Our curriculum design project, “Opening Opportunities with the XO Laptops: A Workshop for Teachers in Hinche, Haiti,” is focused on providing training and instruction to teachers at St. Andre’s school in the areas of technology, English language, and pedagogical strategies. Using our Needs Analysis and relevant literature to inform our design, we have fabricated a workshop that will be implemented over the January term by a team of Monterey Institute TESOL students.
Graves (2010) defines curriculum as “a dynamic system of interconnected, interrelated and overlapping processes,” with the three processes including “planning, enacting and evaluating,” (p. 49). It can be said that all parts of our curriculum are dependent on one another, from the ecology of the school to the implementation of individual lesson objectives. Based on our class readings, we employed a backward design, which essentially means crafting a curriculum “with the end in mind,” (Wiggins and McTighe, 2005, p. 338). A results-driven approach forces designers and instructors to consider what students will be able to do at the end of the instruction, rather than how they will do it. Three stages are presented by Wiggins and McTighe (2005), which are “Identify desired results,” (define the goals of the curriculum), “Determine acceptable evidence” (i.e., thinking “like an assessor,” and considering what students will need to produce), and “Plan learning experiences and instruction,” (the actual lesson plans) (p. 18).
In order to form our unit goals, we conducted a needs analysis, which focuses on three points addressed by Nation and Macalister (2010), which are lacks, wants, and necessities (pp. 24-25). As mentioned in the needs analysis, there are many material lacks that we had to take into consideration when designing our lessons, which essentially boil down to limited electricity and a lack of English proficiency on the part of the teachers. “Wants” were determined by the stakeholders of the project (who are identified as the parishioners of St. Dunstan’s church in Carmel, California, and the expressed desire for English instruction by the principal of St. Andre’s). “Necessities” are what the teachers must understand in order to fulfill the requirements of the school (which are the use of the XO laptops and English language instruction). Because we also know that the teachers are untrained, we determined another necessity to be the tutelage of pedagogical theory. This needs analysis informed our goals, which directly coincide with what we want the teachers to be able to do.
Our essential questions and enduring understandings are focused around the three main components of the curriculum (XO laptop literacy, pedagogical strategies and English language instruction). We also introduce the teachers to critical pedagogy by challenging their cultural learning lens, and presenting students as knowledge-contributors in the classroom. Possibly the most obvious and tangible evidence of this will may be when students are more technologically literate than the teachers.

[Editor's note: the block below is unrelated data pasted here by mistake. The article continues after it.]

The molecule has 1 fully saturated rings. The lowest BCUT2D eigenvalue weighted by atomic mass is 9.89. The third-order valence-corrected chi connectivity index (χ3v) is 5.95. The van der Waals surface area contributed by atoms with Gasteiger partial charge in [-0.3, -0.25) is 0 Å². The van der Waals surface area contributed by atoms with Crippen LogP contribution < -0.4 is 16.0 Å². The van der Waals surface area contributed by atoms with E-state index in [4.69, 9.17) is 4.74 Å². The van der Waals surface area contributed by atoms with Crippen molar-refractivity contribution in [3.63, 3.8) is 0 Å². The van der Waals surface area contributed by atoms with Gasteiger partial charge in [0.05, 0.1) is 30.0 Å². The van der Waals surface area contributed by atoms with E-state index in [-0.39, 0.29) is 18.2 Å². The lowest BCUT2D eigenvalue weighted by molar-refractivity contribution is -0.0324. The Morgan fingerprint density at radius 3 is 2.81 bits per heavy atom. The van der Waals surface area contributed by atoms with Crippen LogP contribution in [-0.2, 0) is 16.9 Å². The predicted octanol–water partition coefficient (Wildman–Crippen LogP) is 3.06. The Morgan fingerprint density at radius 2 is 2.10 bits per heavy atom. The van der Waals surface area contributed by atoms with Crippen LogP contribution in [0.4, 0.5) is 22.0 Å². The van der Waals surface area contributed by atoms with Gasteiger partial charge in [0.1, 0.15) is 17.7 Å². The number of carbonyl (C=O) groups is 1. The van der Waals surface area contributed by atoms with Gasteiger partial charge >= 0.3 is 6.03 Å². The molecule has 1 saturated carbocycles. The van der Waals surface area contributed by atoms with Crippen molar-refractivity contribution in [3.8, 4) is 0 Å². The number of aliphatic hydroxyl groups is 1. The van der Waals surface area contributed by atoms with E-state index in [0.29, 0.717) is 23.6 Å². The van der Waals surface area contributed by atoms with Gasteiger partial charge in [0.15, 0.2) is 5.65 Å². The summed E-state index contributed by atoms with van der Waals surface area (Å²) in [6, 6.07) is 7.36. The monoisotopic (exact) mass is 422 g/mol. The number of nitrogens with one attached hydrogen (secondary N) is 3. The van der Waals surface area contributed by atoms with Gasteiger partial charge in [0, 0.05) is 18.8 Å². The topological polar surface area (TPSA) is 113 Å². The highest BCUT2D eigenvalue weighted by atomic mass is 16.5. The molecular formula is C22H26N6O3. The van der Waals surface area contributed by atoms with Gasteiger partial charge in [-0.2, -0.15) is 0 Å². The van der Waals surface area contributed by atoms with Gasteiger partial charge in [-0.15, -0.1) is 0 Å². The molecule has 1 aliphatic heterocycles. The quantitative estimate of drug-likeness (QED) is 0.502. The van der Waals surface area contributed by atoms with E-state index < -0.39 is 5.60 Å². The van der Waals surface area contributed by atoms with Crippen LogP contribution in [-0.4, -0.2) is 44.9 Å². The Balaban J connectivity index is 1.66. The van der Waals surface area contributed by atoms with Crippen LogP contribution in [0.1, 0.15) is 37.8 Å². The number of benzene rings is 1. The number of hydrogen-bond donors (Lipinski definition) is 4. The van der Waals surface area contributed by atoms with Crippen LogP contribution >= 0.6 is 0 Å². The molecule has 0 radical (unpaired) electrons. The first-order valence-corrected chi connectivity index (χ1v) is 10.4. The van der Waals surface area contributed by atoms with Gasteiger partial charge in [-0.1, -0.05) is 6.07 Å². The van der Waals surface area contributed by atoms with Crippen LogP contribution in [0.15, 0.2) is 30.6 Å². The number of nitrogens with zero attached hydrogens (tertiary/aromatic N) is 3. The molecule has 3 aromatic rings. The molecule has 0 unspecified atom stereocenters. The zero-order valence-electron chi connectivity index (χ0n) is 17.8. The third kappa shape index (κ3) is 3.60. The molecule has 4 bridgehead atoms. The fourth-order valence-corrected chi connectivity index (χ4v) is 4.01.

Our syllabus is content-based, because it requires the Teachers to perform tasks that have content aims (which are technology and pedagogical strategies) and require English language support. Lyster (2011) argues that this is the best way to teach a language, because it “is designed to integrate language and cognitive development” (p. 611). Lightbown and Spada (2006) call this the “two-for-one” approach, because learners are introduced to language and content at the same time. This contextualizes the language being learned, and ensures that learners focus on form in order to understand the bigger picture. In our lessons, XO laptop and teacher strategy instruction are presented in conjunction with English language concepts. Additionally, the teachers will be helping their students to perform these tasks, which will hopefully reinforce their own understanding as well. We maintain that this is the best approach to teach all three of these concepts, for which it was only appropriate to create a content-based syllabus.
The time frame of our workshop provides about 18 total hours of instruction, which are to be delivered over the course of two days. Our reason for this is that because the teachers at this school only earn about $2-3 per day, they need as much time as possible to work. This instruction can be provided over a weekend, or broken up into several hour-long sessions in order to work around their schedule.
On the whole, we attempted to create a very flexible unit based on the simple fact that this workshop is unprecedented. Once the team that will administer the workshop arrives to Hinche, they will better be able to conduct an informal, on-site needs analysis and determine what needs to be modified to best instruct the teachers. The outcome of this curriculum will be a more pedagogically aware and technologically literate English language faculty at St. Andre’s school in Hinche, Haiti.
Graves, K. (2000). Designing language courses: A guide for teachers. Boston: Heinle & Heinle Publishers.
Lightbown, P.M., & Spada, N. (2006). How languages are learned (3rd ed.). Oxford: Oxford University Press.
Lyster, R. (2011). Content-based second language teaching. In E. Hinkel (Ed.), Handbook of research in second language teaching and learning, Vol. 2 (pp. 611-630). New York: Routledge.
Nation, I.S.P. & Macalister, J. (2010). Language curriculum design. New York: Routledge.
Wiggins, G. & McTighe, J. (2005). Understanding by design. Columbus, OH: Pearson Education, Ltd.